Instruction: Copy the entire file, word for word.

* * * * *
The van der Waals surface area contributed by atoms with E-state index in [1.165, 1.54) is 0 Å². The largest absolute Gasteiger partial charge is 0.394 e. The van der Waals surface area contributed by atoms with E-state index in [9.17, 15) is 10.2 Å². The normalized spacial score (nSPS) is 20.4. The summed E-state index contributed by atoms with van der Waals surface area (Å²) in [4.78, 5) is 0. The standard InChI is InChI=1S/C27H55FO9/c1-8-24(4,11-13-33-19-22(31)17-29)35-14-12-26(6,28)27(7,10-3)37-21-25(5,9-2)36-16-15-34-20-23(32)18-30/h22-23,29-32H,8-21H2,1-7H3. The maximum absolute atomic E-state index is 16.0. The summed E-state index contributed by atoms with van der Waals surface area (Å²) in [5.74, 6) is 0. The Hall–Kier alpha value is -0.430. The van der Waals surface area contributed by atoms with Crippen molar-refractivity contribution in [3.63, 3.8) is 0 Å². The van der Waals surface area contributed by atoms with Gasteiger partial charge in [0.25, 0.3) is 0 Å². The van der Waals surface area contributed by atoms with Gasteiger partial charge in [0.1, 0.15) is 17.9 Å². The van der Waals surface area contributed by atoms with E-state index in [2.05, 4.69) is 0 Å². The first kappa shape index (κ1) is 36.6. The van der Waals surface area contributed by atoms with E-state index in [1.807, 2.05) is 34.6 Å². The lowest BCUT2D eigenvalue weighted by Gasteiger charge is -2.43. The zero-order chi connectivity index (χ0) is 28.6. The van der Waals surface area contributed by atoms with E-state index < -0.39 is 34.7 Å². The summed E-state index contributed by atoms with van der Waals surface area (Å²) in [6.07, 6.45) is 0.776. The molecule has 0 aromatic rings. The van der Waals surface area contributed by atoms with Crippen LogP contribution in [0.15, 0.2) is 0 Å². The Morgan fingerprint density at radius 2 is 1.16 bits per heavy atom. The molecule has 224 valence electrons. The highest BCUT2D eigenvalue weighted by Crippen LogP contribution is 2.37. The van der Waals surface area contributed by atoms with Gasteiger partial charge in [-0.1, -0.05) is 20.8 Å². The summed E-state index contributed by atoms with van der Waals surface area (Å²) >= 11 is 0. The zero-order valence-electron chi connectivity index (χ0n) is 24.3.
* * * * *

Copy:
The van der Waals surface area contributed by atoms with E-state index in [1.165, 1.54) is 0 Å². The largest absolute Gasteiger partial charge is 0.394 e. The van der Waals surface area contributed by atoms with E-state index in [9.17, 15) is 10.2 Å². The normalized spacial score (nSPS) is 20.4. The summed E-state index contributed by atoms with van der Waals surface area (Å²) in [4.78, 5) is 0. The standard InChI is InChI=1S/C27H55FO9/c1-8-24(4,11-13-33-19-22(31)17-29)35-14-12-26(6,28)27(7,10-3)37-21-25(5,9-2)36-16-15-34-20-23(32)18-30/h22-23,29-32H,8-21H2,1-7H3. The maximum absolute atomic E-state index is 16.0. The summed E-state index contributed by atoms with van der Waals surface area (Å²) in [5.74, 6) is 0. The Hall–Kier alpha value is -0.430. The van der Waals surface area contributed by atoms with Crippen molar-refractivity contribution in [3.63, 3.8) is 0 Å². The van der Waals surface area contributed by atoms with Gasteiger partial charge in [0.25, 0.3) is 0 Å². The van der Waals surface area contributed by atoms with Gasteiger partial charge in [0.1, 0.15) is 17.9 Å². The van der Waals surface area contributed by atoms with E-state index in [2.05, 4.69) is 0 Å². The first kappa shape index (κ1) is 36.6. The van der Waals surface area contributed by atoms with E-state index in [1.807, 2.05) is 34.6 Å². The lowest BCUT2D eigenvalue weighted by Gasteiger charge is -2.43. The zero-order chi connectivity index (χ0) is 28.6. The van der Waals surface area contributed by atoms with E-state index < -0.39 is 34.7 Å². The summed E-state index contributed by atoms with van der Waals surface area (Å²) in [6.07, 6.45) is 0.776. The molecule has 0 aromatic rings. The van der Waals surface area contributed by atoms with Crippen LogP contribution in [0.15, 0.2) is 0 Å². The Morgan fingerprint density at radius 2 is 1.16 bits per heavy atom. The molecule has 224 valence electrons. The highest BCUT2D eigenvalue weighted by Crippen LogP contribution is 2.37. The van der Waals surface area contributed by atoms with Gasteiger partial charge in [-0.1, -0.05) is 20.8 Å². The summed E-state index contributed by atoms with van der Waals surface area (Å²) >= 11 is 0. The zero-order valence-electron chi connectivity index (χ0n) is 24.3.